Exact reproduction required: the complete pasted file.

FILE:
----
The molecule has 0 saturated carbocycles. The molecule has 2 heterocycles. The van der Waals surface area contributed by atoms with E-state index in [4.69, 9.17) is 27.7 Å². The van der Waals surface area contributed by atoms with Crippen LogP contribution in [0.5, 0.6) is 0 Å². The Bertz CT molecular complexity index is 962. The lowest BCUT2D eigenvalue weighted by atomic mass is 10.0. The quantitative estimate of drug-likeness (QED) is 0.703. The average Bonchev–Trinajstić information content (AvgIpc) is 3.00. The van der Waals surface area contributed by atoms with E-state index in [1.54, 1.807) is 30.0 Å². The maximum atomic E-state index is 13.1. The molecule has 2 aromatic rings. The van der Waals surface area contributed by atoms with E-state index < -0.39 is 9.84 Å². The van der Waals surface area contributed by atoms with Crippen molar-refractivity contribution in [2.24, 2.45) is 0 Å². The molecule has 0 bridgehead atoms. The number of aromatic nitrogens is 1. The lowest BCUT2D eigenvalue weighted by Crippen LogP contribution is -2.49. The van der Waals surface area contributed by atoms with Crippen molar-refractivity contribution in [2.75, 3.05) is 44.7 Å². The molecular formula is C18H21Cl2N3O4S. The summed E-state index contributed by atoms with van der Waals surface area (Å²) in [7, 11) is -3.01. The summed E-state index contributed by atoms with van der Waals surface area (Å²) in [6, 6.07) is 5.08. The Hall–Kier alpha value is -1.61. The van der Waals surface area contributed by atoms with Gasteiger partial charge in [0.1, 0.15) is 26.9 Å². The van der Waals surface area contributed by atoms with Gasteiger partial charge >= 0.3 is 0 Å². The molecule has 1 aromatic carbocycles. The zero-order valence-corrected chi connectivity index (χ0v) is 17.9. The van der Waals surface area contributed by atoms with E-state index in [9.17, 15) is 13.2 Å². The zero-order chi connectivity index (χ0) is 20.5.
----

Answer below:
The molecule has 0 saturated carbocycles. The molecule has 2 heterocycles. The van der Waals surface area contributed by atoms with E-state index in [4.69, 9.17) is 27.7 Å². The van der Waals surface area contributed by atoms with Crippen LogP contribution in [0.5, 0.6) is 0 Å². The Bertz CT molecular complexity index is 962. The lowest BCUT2D eigenvalue weighted by atomic mass is 10.0. The quantitative estimate of drug-likeness (QED) is 0.703. The average Bonchev–Trinajstić information content (AvgIpc) is 3.00. The van der Waals surface area contributed by atoms with E-state index in [1.54, 1.807) is 30.0 Å². The maximum atomic E-state index is 13.1. The molecule has 2 aromatic rings. The van der Waals surface area contributed by atoms with E-state index < -0.39 is 9.84 Å². The van der Waals surface area contributed by atoms with Crippen molar-refractivity contribution in [2.24, 2.45) is 0 Å². The molecule has 0 bridgehead atoms. The number of aromatic nitrogens is 1. The lowest BCUT2D eigenvalue weighted by Crippen LogP contribution is -2.49. The van der Waals surface area contributed by atoms with Crippen molar-refractivity contribution in [2.75, 3.05) is 44.7 Å². The molecular formula is C18H21Cl2N3O4S. The summed E-state index contributed by atoms with van der Waals surface area (Å²) in [7, 11) is -3.01. The summed E-state index contributed by atoms with van der Waals surface area (Å²) in [6, 6.07) is 5.08. The Hall–Kier alpha value is -1.61. The van der Waals surface area contributed by atoms with Gasteiger partial charge in [0.1, 0.15) is 26.9 Å². The van der Waals surface area contributed by atoms with Gasteiger partial charge >= 0.3 is 0 Å². The molecule has 1 aromatic carbocycles. The zero-order valence-corrected chi connectivity index (χ0v) is 17.9. The van der Waals surface area contributed by atoms with E-state index in [9.17, 15) is 13.2 Å². The zero-order chi connectivity index (χ0) is 20.5.